Another smoothing and polishing system involves the use of diamond compound which is applied to various types of work surfaces. This compound consists of diamond grit suspended in a carrier of creamy consistency. It is put up in plastic syringes that are used as applicators. One of the surface to which diamond compound is applied is the resin treated pad. These pads are circles of special cloth impregnated with some form of plastic resin. They are attached to discs which ae mounted on machine shafts.

There are variety of the backing discs. One type consists of a metal or plastic circle faced with a rubber cushion. To attach a pad to a disc with the feathering or wheel cement, faithfully follow the manufacturer’s instruction on the adhesive container, and be sure to get a good bond. Also, be certain the cement is fresh; it an dry out and a pad can fly loose from the disc during operation.

Many craftsmen do this, but here are some precautions in order. First of all, when putting a pad back on the disc, avoid touching the abrasive surface with your fingers. Lay some wax paper or similar substance on this surface, set the pad on the disc cushion with its adhesive coat and press on the pad.

Follow the disc and pad manufacturer’s instructions on operating speed. For these discs and pads with feathering cement, it is better to put the speed of your machine between 1,100 and 1,750 rpm. Caution against going faster than 1,750 because the pad might fly off.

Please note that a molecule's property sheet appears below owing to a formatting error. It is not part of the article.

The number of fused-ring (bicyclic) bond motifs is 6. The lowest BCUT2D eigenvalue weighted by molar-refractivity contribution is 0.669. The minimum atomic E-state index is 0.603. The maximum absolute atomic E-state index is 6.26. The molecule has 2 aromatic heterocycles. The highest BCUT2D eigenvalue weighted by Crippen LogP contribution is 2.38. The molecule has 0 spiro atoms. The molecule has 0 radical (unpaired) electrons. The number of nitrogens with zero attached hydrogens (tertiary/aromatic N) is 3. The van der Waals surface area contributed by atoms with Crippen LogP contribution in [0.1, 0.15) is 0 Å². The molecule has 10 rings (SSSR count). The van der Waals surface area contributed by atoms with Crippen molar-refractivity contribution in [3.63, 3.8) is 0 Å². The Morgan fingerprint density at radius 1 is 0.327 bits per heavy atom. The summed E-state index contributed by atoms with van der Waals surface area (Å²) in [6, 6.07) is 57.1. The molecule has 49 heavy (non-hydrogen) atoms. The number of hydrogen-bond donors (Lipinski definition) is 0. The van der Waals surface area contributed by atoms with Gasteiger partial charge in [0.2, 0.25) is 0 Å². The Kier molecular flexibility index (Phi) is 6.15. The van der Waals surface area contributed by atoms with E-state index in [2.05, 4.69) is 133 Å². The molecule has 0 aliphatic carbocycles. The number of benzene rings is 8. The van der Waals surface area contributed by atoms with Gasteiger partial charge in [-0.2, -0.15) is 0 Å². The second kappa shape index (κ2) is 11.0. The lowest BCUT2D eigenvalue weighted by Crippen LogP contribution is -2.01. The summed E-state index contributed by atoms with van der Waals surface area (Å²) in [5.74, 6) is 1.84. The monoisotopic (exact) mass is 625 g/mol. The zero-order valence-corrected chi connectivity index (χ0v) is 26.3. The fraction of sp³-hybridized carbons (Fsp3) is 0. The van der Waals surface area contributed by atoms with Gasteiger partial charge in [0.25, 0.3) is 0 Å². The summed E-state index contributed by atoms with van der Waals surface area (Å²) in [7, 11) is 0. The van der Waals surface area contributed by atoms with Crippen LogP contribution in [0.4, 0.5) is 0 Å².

Although you can use just one disc, interchanging is a good idea to have a separate disc for each grit, if you can afford it.

The first step in using one of these pads is to charge it with diamond compound. Considering that these pads and discs are supplied in different diameters, varying amount of compounds are required. Next use a polished cabochon to spread the compound around. Start with a light pressure, then increase it. Work from 1 to 2 minutes to thoroughly embed the diamond in the resin.

Finally, a silicone fluid must be added. It helps to further distribute the diamond abrasive in the pad, and acts as a coolant.

Heating up is especially noticeable when you are working with the very fine grits, such as 50,000 and 100,000. These are the grits that we mentioned previously for working soft stones, and some of these soft materials, like opal and turquoise, are quite sensitive to heat. So with these fine grits, polish the stone for just a few seconds, let cool, then work a few seconds more, etc.

Always wash the gem and your hands between grits.

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